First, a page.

Project management, as a discipline and business critical activity, is in a constant state of flux. Project managers and industry experts are continuously reimagining project management and pushing the envelope to fuel its evolution. We keep hearing about new development in this field and how the tenets of project management are being implemented into a whole new process all the time. While Agile project management was the trend in 2013, what are we looking at in 2014?
1. Agile project management will spread geographically
Agile, the top trend in 2013, will score heavily in 2014 as well. That’s because the adoption of Agile is still limited to a specific section of businesses and project management professionals restricted to limited geographic area.
Project professionals sitting in India, Japan, Hong Kong, Australia have noted the success of Agile, however, and they want to know more about it. No doubt project managers in these countries have already started implementing Agile to manage projects, but they want to understand more about this form of project management. This will help thwart the managerial resistance affecting the adoption of Agile project management.
There are plenty of people who thought Agile was a fad, only to realise that it is a compelling and beneficial project management model. This realisation is still to permeate project managers across the globe. 2014 will be the year that will see agile increasing its geographic footprint.
2. Project management will integrate with business functions
There was a time when the designation ‘project manager’ immediately associated the person with the IT department of a business but, because the function of the project manager is fast transcending the traditional confines of the IT environment, it is becoming more seamlessly aligned with other business processes.
Business-related project management, wherein the project manager works closely with the marketing, HR, or sales departments, will be an important part of a project manager’s job profile. No doubt, IT will be the core focus of attention for some, but the manager will be increasingly called on to play the role of project facilitator across different business functions.
3. Virtual learning will become integral to a project manager’s armory
Online learning will play a huge role in shaping the skill sets of project managers. No longer do project managers need to travel and take time out from their role to get the training they need from expert instructors. Instead, they can get access to the latest developments in project management and learn about their implementation virtually.
4. Project managers will become more cloud dependent
We witnessed the coming together of project management and the cloud in 2013, but this year we are going to see project management being taken to the cloud with even more earnestness.
As project managers begin understanding the cloud and what it brings to the table for facilitating better project planning, organisation and control, they will be persuaded to use this technology and make the best of it. Project managers can become more productive and efficient at their jobs due to the scalability and improved collaboration the cloud brings to the table.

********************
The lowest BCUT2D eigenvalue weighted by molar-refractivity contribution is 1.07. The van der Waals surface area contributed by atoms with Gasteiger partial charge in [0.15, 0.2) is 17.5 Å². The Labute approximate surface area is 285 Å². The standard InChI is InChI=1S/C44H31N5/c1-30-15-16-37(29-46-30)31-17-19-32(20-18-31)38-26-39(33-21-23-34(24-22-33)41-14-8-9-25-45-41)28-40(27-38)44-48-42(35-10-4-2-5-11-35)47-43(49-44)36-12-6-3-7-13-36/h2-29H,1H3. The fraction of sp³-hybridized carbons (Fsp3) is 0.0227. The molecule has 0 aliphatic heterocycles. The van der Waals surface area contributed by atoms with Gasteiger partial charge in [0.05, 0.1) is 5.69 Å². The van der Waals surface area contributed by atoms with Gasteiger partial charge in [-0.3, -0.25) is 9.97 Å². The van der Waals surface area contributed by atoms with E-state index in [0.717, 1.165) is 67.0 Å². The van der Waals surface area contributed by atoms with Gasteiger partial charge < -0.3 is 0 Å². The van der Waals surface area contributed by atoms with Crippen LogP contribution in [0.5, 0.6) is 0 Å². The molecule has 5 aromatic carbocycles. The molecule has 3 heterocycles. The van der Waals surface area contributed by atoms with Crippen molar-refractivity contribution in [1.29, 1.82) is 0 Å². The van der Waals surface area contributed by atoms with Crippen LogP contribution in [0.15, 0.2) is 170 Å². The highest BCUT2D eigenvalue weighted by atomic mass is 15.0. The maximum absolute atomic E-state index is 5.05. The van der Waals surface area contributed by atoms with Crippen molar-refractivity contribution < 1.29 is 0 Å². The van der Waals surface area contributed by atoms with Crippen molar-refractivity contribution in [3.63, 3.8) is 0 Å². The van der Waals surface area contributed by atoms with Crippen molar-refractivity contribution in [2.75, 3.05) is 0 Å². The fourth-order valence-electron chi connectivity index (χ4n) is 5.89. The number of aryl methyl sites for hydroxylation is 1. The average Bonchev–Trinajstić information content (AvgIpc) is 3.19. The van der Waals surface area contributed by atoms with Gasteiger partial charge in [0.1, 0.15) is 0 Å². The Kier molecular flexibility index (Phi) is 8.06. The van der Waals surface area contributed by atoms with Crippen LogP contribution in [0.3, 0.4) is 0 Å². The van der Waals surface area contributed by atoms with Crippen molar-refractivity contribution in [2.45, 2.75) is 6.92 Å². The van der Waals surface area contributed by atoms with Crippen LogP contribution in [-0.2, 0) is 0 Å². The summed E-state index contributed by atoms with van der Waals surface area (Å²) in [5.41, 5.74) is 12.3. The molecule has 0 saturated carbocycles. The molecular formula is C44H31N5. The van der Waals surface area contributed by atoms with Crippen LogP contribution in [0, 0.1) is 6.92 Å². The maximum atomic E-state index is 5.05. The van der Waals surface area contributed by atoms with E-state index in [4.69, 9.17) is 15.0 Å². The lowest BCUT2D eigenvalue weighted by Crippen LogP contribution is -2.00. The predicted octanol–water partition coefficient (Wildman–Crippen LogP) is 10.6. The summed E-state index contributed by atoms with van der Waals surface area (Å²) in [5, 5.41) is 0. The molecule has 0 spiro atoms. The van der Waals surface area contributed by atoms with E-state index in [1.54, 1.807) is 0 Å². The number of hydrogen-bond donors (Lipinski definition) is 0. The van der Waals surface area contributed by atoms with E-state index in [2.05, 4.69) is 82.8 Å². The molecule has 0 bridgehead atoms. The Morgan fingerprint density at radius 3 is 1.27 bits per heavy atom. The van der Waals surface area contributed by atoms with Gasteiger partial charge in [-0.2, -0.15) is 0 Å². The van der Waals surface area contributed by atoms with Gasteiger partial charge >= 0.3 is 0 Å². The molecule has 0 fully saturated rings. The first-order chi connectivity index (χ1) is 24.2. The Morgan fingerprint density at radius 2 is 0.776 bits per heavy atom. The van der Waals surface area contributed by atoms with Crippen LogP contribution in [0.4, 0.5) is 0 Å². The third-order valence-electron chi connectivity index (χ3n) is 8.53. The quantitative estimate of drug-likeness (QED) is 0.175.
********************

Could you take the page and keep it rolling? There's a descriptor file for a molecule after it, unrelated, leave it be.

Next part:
5. Competition will heat up
Project managers have a difficult time of it ahead and organisations will measure their competitiveness by benchmarking their project management practices against their competitors. Every organisation wants to know where it stands in comparison with its competitors and project management implementation will be one of the important parameters it will weigh.
More importantly, project management as an activity will be institutionalised as a mission critical process, which means project managers will need to do everything they can to keep improving and reimagining their practices. The goal will be to come up trumps against other businesses in their domain. In 2014 and beyond, this isn’t going to be easy.
6. Open source project management tools will rule
The use of open source project management tools will become significant in 2014, more so than 2013. Being open source, these tools will allow project management teams to make some tweaks that suit their in-house practices, and conform to any innovation that they are implementing, for better monitoring and control of the project.
With the role of project managers in an organisation becoming more important, project managers will be called on to take up more challenging projects that require a special sort of planning and execution. This is where open source project management tools will serve them well.
7. Project managers will focus on delivery rather than trend
Project managers won’t be looking for the next big trend to make their mark, instead they will be more delivery focused than ever before. In an ideal world, the focus shouldn’t be on trends but on doing the job better, but in an intensely competitive world of business, it’s become the norm to look for a trend that can pay rich dividends from the project management perspective.
I’ve a feeling this particular trend of always looking for the ‘the next big trend’ will shift towards project manager’s doing what they do best: putting their learning and experience to good use. If a trend comes along which they believe should be adopted, they will; they won’t go looking for it.
Let’s see if these trends play out in 2014 or there’s something else in store for project management this year. What do you think?